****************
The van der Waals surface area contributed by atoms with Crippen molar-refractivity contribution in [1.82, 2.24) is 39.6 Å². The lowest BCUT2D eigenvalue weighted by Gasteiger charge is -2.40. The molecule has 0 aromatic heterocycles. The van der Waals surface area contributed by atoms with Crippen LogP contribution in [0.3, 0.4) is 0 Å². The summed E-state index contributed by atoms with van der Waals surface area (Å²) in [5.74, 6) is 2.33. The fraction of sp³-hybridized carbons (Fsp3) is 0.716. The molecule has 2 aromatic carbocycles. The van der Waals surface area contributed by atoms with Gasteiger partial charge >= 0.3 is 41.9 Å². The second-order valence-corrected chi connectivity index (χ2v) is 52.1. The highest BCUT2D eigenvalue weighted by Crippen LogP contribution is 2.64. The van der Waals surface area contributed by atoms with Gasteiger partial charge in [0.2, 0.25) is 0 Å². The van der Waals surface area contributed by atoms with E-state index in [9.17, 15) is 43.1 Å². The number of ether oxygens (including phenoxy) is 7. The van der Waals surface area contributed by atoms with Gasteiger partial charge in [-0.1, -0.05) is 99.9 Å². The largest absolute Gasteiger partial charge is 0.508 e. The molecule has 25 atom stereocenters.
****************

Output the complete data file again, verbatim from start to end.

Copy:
The van der Waals surface area contributed by atoms with Crippen molar-refractivity contribution in [1.82, 2.24) is 39.6 Å². The lowest BCUT2D eigenvalue weighted by Gasteiger charge is -2.40. The molecule has 0 aromatic heterocycles. The van der Waals surface area contributed by atoms with Crippen LogP contribution in [0.3, 0.4) is 0 Å². The summed E-state index contributed by atoms with van der Waals surface area (Å²) in [5.74, 6) is 2.33. The fraction of sp³-hybridized carbons (Fsp3) is 0.716. The molecule has 2 aromatic carbocycles. The van der Waals surface area contributed by atoms with Gasteiger partial charge >= 0.3 is 41.9 Å². The second-order valence-corrected chi connectivity index (χ2v) is 52.1. The highest BCUT2D eigenvalue weighted by Crippen LogP contribution is 2.64. The van der Waals surface area contributed by atoms with Gasteiger partial charge in [0.2, 0.25) is 0 Å². The van der Waals surface area contributed by atoms with E-state index in [9.17, 15) is 43.1 Å². The number of ether oxygens (including phenoxy) is 7. The van der Waals surface area contributed by atoms with Gasteiger partial charge in [-0.1, -0.05) is 99.9 Å². The largest absolute Gasteiger partial charge is 0.508 e. The molecule has 25 atom stereocenters.